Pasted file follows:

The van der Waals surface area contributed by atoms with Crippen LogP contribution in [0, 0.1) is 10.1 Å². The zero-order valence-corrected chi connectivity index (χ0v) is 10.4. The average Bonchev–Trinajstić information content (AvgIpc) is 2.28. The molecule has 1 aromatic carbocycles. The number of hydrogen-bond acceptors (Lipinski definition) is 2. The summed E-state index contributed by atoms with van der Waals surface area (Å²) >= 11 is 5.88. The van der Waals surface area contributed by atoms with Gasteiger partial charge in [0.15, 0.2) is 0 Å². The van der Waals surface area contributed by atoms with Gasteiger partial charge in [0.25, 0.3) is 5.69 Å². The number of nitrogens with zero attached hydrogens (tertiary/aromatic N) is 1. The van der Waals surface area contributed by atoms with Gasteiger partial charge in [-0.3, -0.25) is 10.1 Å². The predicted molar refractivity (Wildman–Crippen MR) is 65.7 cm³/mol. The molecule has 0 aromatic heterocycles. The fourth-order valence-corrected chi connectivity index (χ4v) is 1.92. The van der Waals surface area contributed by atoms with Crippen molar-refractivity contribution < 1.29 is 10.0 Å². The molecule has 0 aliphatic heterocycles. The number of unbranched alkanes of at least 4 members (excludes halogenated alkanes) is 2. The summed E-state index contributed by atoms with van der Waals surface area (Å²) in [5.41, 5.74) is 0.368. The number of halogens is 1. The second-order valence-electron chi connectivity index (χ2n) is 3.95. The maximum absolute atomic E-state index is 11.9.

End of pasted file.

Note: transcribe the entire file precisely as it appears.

The van der Waals surface area contributed by atoms with Crippen LogP contribution in [0, 0.1) is 10.1 Å². The zero-order valence-corrected chi connectivity index (χ0v) is 10.4. The average Bonchev–Trinajstić information content (AvgIpc) is 2.28. The molecule has 1 aromatic carbocycles. The number of hydrogen-bond acceptors (Lipinski definition) is 2. The summed E-state index contributed by atoms with van der Waals surface area (Å²) >= 11 is 5.88. The van der Waals surface area contributed by atoms with Gasteiger partial charge in [0.15, 0.2) is 0 Å². The van der Waals surface area contributed by atoms with Gasteiger partial charge in [0.25, 0.3) is 5.69 Å². The number of nitrogens with zero attached hydrogens (tertiary/aromatic N) is 1. The van der Waals surface area contributed by atoms with Gasteiger partial charge in [-0.3, -0.25) is 10.1 Å². The predicted molar refractivity (Wildman–Crippen MR) is 65.7 cm³/mol. The molecule has 0 aromatic heterocycles. The fourth-order valence-corrected chi connectivity index (χ4v) is 1.92. The van der Waals surface area contributed by atoms with Crippen molar-refractivity contribution < 1.29 is 10.0 Å². The molecule has 0 aliphatic heterocycles. The number of unbranched alkanes of at least 4 members (excludes halogenated alkanes) is 2. The summed E-state index contributed by atoms with van der Waals surface area (Å²) in [5.41, 5.74) is 0.368. The number of halogens is 1. The second-order valence-electron chi connectivity index (χ2n) is 3.95. The maximum absolute atomic E-state index is 11.9.